Bill I’s Rating – 3 out of 5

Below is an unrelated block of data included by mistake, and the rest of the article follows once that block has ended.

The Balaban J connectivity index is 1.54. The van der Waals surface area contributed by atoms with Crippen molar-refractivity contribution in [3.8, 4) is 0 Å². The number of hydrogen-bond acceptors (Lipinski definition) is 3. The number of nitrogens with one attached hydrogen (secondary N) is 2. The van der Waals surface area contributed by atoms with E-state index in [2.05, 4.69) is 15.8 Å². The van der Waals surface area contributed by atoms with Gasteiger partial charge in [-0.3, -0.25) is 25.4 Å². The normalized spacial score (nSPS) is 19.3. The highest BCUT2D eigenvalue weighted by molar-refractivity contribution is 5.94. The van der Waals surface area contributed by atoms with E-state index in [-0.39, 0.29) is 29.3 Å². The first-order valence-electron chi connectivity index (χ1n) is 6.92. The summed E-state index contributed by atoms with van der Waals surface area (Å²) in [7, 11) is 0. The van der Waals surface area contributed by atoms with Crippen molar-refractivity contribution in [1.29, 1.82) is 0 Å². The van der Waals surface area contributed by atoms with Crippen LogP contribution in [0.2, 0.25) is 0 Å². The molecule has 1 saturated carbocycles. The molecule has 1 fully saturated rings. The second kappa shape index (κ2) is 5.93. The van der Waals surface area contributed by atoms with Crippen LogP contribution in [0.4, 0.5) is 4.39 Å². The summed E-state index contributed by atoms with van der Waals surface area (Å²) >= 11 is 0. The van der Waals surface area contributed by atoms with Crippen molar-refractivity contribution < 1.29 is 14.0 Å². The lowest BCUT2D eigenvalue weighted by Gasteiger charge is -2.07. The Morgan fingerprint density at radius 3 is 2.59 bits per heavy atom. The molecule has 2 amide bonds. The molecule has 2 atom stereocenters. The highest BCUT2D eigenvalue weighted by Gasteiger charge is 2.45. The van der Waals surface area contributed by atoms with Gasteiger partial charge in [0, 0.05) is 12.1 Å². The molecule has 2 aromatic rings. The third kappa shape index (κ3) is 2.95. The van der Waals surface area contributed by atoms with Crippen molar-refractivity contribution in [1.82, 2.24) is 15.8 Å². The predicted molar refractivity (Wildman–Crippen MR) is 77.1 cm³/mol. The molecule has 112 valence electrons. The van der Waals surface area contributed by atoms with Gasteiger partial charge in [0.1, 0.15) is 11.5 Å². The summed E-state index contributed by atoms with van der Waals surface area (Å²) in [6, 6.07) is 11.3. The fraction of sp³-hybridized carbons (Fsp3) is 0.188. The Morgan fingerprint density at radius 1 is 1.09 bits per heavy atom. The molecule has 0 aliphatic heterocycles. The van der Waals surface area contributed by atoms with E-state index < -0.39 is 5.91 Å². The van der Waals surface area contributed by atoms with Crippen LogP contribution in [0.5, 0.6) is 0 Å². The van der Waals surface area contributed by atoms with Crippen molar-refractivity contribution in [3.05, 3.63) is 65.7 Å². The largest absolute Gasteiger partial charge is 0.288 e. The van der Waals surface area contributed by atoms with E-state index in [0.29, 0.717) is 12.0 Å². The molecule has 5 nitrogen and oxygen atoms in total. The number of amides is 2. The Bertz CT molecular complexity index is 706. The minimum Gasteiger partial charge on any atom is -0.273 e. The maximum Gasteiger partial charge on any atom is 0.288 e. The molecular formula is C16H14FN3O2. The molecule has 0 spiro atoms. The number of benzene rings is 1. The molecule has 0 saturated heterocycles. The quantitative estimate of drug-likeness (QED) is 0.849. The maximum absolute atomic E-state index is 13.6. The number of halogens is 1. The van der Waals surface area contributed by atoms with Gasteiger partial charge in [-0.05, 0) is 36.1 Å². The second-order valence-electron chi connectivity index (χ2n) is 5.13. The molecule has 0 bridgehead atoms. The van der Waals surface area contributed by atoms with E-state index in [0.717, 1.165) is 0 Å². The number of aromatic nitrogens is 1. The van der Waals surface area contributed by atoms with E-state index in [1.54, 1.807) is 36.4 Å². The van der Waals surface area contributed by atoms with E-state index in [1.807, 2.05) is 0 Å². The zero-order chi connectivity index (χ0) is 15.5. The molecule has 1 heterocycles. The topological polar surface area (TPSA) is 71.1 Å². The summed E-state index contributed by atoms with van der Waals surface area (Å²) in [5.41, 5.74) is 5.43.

An independent movie with a budget of maybe $1-2 million, with literally only 5 actors and 2 sets (a farm house, and the tobacco farm itself), this very well acted, well written, artfully filmed piece may earn close to what it cost but not much more because I can’t imagine who is its target audience other than art film aficionados with time on their hands. It’s not an upbeat 80 minutes, starting from the first scene of a brother and sister (terrific as always Amy Adams, who must be the first choice of every director who needs his leading lady to look like she either worked on a farm all her life or is a working class bartender type with a Boston accent, and Terry Kinney) burying their recently deceased dad’s ashes in the middle of the farm. The brother is a super Jesus lover who argues the ashes need to be placed in “consecrated grounds”, aka a cemetery, while Amy’s character is insistent that they belongs right where he plowed all his life. So their relationship looks rocky but they revert to typical brother sister routine, which apparently they have been doing for 50 years, no spouses in sight. Then all of a sudden 3 old dudes show up with their tent planted on the farm, and it is either a sinister or harmless situation, so Amy brings her rifle to the confrontation. They are 3 brothers who (I was going to say spoiler alert but I’m confident anyone reading this other than Bill C. will not be going to the theater to see the film) grew up on the farm till their parents sold it (actually the mom sold it while the dad was in jail for a short while) to Amy’s dad. What do the brothers want? They won’t say directly, we can only guess, but they are alternately goofy, foul mouthed (well, only the one who had a stroke, who used to be nice but the stroke destroyed only the nice part of his brain leaving the nasty untouched or even enhanced), naïve, deceptive, and directionless. I’d describe more but the plot is not that interesting. The focus of the film according to the writer/director, Angus MacLachlan, in his comments after the film, is the land, and the North Carolina place itself, where he is from. Martin Scorcese is executive producer, and it is definitely well done, but I am hoping to be more interested and excited about the next 7 Tribeca Film Fest selections I will see.